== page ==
January 17, 2018 Bible Study — Jacob Prophesies

I am using the daily Bible reading schedule from “The Bible.net” for my daily Bible reading.

Today, I am reading and commenting on Genesis 48-50.

    There are two interesting things here. First, Jacob adopts Joseph’s two sons as his own. The result of this is that there are 12 tribes plus the tribe of Levi. Second, despite adopting Joseph’s two sons as his own, when Jacob gives his final blessings to all of his sons he does not list the two boys, only their father Joseph. Jacob’s blessing of his sons reflects their lives up to this point, but it is also a prophecy about their descendants. I find it interesting to keep in mind as I read through the rest of the Old Testament, particularly Exodus through Judges. Of course, Jacob’s blessing on Judah contains a prophecy concerning Christ as well.

January 16, 2017 Bible Study — Forgiving Those Who Have Wronged Us

I am using the daily Bible reading schedule from “The Bible.net” for my daily Bible reading.

Today, I am reading and commenting on Genesis 45-47.

    When Joseph reveals himself to his brothers he gives us a lesson in how we should deal with hardship and with those who have wronged us. First, lets look over Joseph’s life. As we have read over the last couple of days, he suffered quite a bit of hardship. That hardship would have been made harder to take by the fact that he had grown up with a privileged life before his brothers turned on him. And all of that hardship was the responsibility of his brothers. However, rather than focus on his hardship and the wrong that had been done him, Joseph focused on serving God. Now, when his brothers were in his power, he went out of his way to assure them that he held them no ill will. Not only that, but he asked them to stop blaming themselves for what had happened, because it had all served God’s purpose. Joseph understood that if it had not been for his brothers’ actions of selling him into slavery, he would never ended up where he was, where he could save them and his father’s entire household from starvation.

    Throughout his whole story Joseph never gave into anger and resentment over his situation. When he was sold into slavery, he did not become surly and do no more than he was absolutely required. No, he applied himself and did the best that he was able, rising to a position of power in Potiphar’s household. When that went wrong and he was thrown into jail, he again did not give into resentment and become surly. He did the best that he was able and rose to a position of power within the jail. Note, this was not the position of “trusty” where the other prisoners resented him for cooperating with the jailer. His position was one where the other prisoners were willing to share what was bothering them with him. Further, when it took the prisoner whose dream he interpreted two years to remember him, and even then only because Pharaoh had a dream none of his advisers could interpret for him, Joseph did not give into resentment and anger. Here is the lesson for us: forgive those who have wronged us, they are only able to do so because it serves God’s purpose. They will suffer the consequences of doing wrong, we should not allow ourselves to become like them. We should not become resentful of the hardship and suffering we face in life. Instead, we should seek how we can serve God and bring glory to His name in the situation we find ourselves in.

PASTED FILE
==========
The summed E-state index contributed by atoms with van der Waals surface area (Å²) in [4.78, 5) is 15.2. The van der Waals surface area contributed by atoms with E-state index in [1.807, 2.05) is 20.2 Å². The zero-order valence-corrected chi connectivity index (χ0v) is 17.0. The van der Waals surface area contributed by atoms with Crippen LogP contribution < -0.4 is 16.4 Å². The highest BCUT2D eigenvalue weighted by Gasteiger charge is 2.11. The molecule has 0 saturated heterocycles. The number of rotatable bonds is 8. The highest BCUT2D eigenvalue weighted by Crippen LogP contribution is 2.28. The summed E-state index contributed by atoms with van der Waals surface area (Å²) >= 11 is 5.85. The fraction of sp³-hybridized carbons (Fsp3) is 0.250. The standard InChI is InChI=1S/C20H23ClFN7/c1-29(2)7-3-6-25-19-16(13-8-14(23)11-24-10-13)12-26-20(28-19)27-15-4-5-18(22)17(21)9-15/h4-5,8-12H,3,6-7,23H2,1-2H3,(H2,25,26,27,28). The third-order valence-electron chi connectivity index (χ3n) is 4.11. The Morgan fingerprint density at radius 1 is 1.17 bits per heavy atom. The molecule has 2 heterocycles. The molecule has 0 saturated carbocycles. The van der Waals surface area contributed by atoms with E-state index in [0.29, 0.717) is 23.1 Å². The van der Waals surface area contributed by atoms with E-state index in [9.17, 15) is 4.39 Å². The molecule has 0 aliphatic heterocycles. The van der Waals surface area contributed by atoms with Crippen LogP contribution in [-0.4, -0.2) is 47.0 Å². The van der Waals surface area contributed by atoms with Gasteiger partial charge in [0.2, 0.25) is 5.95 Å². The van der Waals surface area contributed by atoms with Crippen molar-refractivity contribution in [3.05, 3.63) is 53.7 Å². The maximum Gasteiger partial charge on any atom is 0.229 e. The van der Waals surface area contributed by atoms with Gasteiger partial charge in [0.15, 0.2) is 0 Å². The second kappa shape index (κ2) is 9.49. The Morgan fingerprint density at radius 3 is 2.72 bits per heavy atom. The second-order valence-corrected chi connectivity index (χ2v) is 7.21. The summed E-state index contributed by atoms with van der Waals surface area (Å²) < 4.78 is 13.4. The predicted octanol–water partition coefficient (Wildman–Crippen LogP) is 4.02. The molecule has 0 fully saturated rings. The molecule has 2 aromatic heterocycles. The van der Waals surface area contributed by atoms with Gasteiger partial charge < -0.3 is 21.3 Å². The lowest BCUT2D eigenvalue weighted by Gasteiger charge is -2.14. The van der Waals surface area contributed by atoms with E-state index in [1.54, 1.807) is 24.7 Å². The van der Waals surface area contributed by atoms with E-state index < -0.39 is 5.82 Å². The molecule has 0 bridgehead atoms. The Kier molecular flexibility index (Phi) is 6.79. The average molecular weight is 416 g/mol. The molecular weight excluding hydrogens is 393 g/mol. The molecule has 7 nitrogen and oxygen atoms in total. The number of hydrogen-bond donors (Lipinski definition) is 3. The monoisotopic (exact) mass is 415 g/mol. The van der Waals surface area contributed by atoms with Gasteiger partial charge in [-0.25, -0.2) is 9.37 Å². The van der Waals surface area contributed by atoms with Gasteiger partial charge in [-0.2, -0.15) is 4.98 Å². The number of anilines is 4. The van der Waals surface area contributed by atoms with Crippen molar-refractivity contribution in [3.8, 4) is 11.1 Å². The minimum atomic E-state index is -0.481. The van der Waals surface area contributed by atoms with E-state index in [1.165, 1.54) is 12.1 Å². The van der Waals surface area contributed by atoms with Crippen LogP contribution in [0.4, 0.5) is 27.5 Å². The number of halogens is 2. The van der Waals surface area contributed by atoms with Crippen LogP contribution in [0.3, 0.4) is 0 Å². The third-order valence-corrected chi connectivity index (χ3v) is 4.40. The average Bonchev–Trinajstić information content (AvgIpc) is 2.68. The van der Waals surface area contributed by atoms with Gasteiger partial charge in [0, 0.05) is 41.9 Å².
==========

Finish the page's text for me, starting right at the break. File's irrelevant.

January 15, 2018 Bible Study — Examples In Leadership

I am using the daily Bible reading schedule from “The Bible.net” for my daily Bible reading.

Today, I am reading and commenting on Genesis 42-44.

    There was a famine in Canaan which led Abraham to go to Egypt and spend some time there. There was another famine in Canaan which tempted Isaac to go to Egypt, but God told him not to do so, so he did not. Now we have a famine in Canaan which led, ultimately, to Jacob and his descendants moving to Egypt. I don’t know that there is any significance to the fact of recurring famines in Canaan, but I wanted to make note of it in case something later strikes me as significant about it.

    I noticed in today’s passage that both Reuben and Judah took leadership roles among their brothers. The first time we see these two both doing so was when the brothers sold Joseph into slavery. In that case, Reuben had the brothers throw Joseph into a cistern rather than kill him outright, intending to return and release Joseph later. While Judah convinced them to sell Joseph to slavers rather than let him die in the cistern. In today’s passage, Reuben tried to convince Jacob to send them immediately back to Egypt with Benjamin by offering the lives of his own sons against Benjamin’s safe return. Later, when Jacob is desperate for more grain, Judah offers to take the blame for eternity if anything happens to Benjamin. I believe part of Reuben’s motivation for an immediate return was a desire to free Simeon from imprisonment. In these examples we see Judah being slightly more effective as a leader than Reuben, but much of that could just be circumstances. However, at the end of the passage we see Judah take a step up. There he offers himself in place of Benjamin. Judah was willing to sacrifice himself for his brother. It appears to me that Judah was a more effective leader than Reuben and that fact played as much of a role in Jacob’s later blessing giving the leadership role of his sons to Judah over Reuben as the fact that Reuben had slept with Jacob’s concubine.

January 14, 2018 Bible Study — Is This The First Recorded Case of Sexual Harassment?

I am using the daily Bible reading schedule from “The Bible.net” for my daily Bible reading.

Today, I am reading and commenting on Genesis 39-41.